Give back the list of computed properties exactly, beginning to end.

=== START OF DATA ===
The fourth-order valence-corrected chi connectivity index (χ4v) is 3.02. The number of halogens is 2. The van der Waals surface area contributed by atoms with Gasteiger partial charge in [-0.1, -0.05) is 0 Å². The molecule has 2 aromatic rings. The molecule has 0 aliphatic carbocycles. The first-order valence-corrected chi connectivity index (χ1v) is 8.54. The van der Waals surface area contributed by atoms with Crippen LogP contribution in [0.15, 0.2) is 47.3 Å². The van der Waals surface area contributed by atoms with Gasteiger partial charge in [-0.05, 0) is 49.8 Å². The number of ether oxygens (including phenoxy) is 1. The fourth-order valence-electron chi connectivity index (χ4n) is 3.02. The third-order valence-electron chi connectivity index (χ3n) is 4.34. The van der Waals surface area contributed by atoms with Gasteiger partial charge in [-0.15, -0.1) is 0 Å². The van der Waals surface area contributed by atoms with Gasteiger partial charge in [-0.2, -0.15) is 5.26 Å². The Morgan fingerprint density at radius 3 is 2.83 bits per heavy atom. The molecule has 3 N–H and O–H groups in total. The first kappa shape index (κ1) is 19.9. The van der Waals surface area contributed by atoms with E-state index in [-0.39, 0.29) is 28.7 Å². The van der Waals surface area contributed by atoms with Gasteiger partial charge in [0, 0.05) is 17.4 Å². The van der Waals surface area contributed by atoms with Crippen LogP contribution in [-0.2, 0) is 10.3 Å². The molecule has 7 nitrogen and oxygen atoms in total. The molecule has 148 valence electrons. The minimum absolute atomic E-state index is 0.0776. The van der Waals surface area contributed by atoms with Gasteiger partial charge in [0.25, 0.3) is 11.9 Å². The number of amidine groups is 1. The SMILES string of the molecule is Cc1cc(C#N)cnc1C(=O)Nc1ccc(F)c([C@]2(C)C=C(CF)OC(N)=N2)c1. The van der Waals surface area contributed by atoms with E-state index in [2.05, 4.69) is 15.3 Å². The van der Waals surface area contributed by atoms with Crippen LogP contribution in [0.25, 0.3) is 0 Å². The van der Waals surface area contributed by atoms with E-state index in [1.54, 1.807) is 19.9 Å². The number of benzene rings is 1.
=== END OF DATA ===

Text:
The fourth-order valence-corrected chi connectivity index (χ4v) is 3.02. The number of halogens is 2. The van der Waals surface area contributed by atoms with Gasteiger partial charge in [-0.1, -0.05) is 0 Å². The molecule has 2 aromatic rings. The molecule has 0 aliphatic carbocycles. The first-order valence-corrected chi connectivity index (χ1v) is 8.54. The van der Waals surface area contributed by atoms with Crippen LogP contribution in [0.15, 0.2) is 47.3 Å². The van der Waals surface area contributed by atoms with Gasteiger partial charge in [-0.05, 0) is 49.8 Å². The number of ether oxygens (including phenoxy) is 1. The fourth-order valence-electron chi connectivity index (χ4n) is 3.02. The third-order valence-electron chi connectivity index (χ3n) is 4.34. The van der Waals surface area contributed by atoms with Gasteiger partial charge in [-0.15, -0.1) is 0 Å². The van der Waals surface area contributed by atoms with Gasteiger partial charge in [-0.2, -0.15) is 5.26 Å². The Morgan fingerprint density at radius 3 is 2.83 bits per heavy atom. The molecule has 3 N–H and O–H groups in total. The first kappa shape index (κ1) is 19.9. The van der Waals surface area contributed by atoms with E-state index in [-0.39, 0.29) is 28.7 Å². The van der Waals surface area contributed by atoms with Gasteiger partial charge in [0, 0.05) is 17.4 Å². The van der Waals surface area contributed by atoms with Crippen LogP contribution in [-0.2, 0) is 10.3 Å². The molecule has 7 nitrogen and oxygen atoms in total. The molecule has 148 valence electrons. The minimum absolute atomic E-state index is 0.0776. The van der Waals surface area contributed by atoms with Gasteiger partial charge in [0.25, 0.3) is 11.9 Å². The number of amidine groups is 1. The SMILES string of the molecule is Cc1cc(C#N)cnc1C(=O)Nc1ccc(F)c([C@]2(C)C=C(CF)OC(N)=N2)c1. The van der Waals surface area contributed by atoms with E-state index in [2.05, 4.69) is 15.3 Å². The van der Waals surface area contributed by atoms with Crippen LogP contribution in [0.25, 0.3) is 0 Å². The van der Waals surface area contributed by atoms with E-state index in [1.54, 1.807) is 19.9 Å². The number of benzene rings is 1.